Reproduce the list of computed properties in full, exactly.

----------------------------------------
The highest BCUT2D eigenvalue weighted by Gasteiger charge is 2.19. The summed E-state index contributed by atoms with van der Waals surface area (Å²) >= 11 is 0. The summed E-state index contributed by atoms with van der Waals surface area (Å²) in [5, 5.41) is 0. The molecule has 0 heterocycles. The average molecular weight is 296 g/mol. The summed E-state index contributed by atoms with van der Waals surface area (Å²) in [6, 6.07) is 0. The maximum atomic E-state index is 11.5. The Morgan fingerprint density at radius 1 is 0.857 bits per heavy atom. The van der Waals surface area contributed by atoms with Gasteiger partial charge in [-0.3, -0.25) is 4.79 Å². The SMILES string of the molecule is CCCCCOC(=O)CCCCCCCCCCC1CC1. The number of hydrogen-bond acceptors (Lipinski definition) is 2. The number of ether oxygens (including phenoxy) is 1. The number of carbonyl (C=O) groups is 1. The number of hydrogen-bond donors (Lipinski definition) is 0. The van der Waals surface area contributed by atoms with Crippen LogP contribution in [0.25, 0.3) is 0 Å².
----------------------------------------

The highest BCUT2D eigenvalue weighted by Gasteiger charge is 2.19. The summed E-state index contributed by atoms with van der Waals surface area (Å²) >= 11 is 0. The summed E-state index contributed by atoms with van der Waals surface area (Å²) in [5, 5.41) is 0. The molecule has 0 heterocycles. The average molecular weight is 296 g/mol. The summed E-state index contributed by atoms with van der Waals surface area (Å²) in [6, 6.07) is 0. The maximum atomic E-state index is 11.5. The Morgan fingerprint density at radius 1 is 0.857 bits per heavy atom. The van der Waals surface area contributed by atoms with Gasteiger partial charge in [-0.3, -0.25) is 4.79 Å². The SMILES string of the molecule is CCCCCOC(=O)CCCCCCCCCCC1CC1. The number of hydrogen-bond acceptors (Lipinski definition) is 2. The number of ether oxygens (including phenoxy) is 1. The number of carbonyl (C=O) groups is 1. The number of hydrogen-bond donors (Lipinski definition) is 0. The van der Waals surface area contributed by atoms with Crippen LogP contribution in [0.25, 0.3) is 0 Å².